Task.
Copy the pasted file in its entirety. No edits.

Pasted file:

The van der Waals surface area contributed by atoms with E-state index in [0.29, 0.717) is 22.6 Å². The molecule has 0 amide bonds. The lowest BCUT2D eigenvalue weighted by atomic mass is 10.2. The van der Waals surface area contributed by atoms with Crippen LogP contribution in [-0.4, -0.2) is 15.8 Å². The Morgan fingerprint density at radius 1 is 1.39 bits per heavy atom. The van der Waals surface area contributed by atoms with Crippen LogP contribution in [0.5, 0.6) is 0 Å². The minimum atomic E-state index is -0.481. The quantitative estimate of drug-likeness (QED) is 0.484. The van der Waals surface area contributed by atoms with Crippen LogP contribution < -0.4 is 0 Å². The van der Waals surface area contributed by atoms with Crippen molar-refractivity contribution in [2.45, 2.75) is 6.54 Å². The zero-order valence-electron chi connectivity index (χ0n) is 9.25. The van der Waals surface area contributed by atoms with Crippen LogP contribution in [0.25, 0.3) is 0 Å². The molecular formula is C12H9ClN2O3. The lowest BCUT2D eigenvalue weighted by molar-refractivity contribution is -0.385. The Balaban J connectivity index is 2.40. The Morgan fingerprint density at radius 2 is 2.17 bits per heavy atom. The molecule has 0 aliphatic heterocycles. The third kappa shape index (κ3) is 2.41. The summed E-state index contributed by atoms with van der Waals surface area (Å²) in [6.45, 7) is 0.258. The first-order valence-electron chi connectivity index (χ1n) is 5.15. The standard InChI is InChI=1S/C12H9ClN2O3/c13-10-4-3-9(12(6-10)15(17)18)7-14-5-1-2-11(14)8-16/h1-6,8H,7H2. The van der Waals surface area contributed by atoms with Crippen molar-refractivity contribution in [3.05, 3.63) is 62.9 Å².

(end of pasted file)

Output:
The van der Waals surface area contributed by atoms with E-state index in [0.29, 0.717) is 22.6 Å². The molecule has 0 amide bonds. The lowest BCUT2D eigenvalue weighted by atomic mass is 10.2. The van der Waals surface area contributed by atoms with Crippen LogP contribution in [-0.4, -0.2) is 15.8 Å². The Morgan fingerprint density at radius 1 is 1.39 bits per heavy atom. The van der Waals surface area contributed by atoms with Crippen LogP contribution in [0.5, 0.6) is 0 Å². The minimum atomic E-state index is -0.481. The quantitative estimate of drug-likeness (QED) is 0.484. The van der Waals surface area contributed by atoms with Crippen LogP contribution < -0.4 is 0 Å². The van der Waals surface area contributed by atoms with Crippen molar-refractivity contribution in [2.45, 2.75) is 6.54 Å². The zero-order valence-electron chi connectivity index (χ0n) is 9.25. The van der Waals surface area contributed by atoms with Crippen LogP contribution in [0.25, 0.3) is 0 Å². The molecular formula is C12H9ClN2O3. The lowest BCUT2D eigenvalue weighted by molar-refractivity contribution is -0.385. The Balaban J connectivity index is 2.40. The Morgan fingerprint density at radius 2 is 2.17 bits per heavy atom. The molecule has 0 aliphatic heterocycles. The third kappa shape index (κ3) is 2.41. The summed E-state index contributed by atoms with van der Waals surface area (Å²) in [6.45, 7) is 0.258. The first-order valence-electron chi connectivity index (χ1n) is 5.15. The standard InChI is InChI=1S/C12H9ClN2O3/c13-10-4-3-9(12(6-10)15(17)18)7-14-5-1-2-11(14)8-16/h1-6,8H,7H2. The van der Waals surface area contributed by atoms with Crippen molar-refractivity contribution in [3.05, 3.63) is 62.9 Å².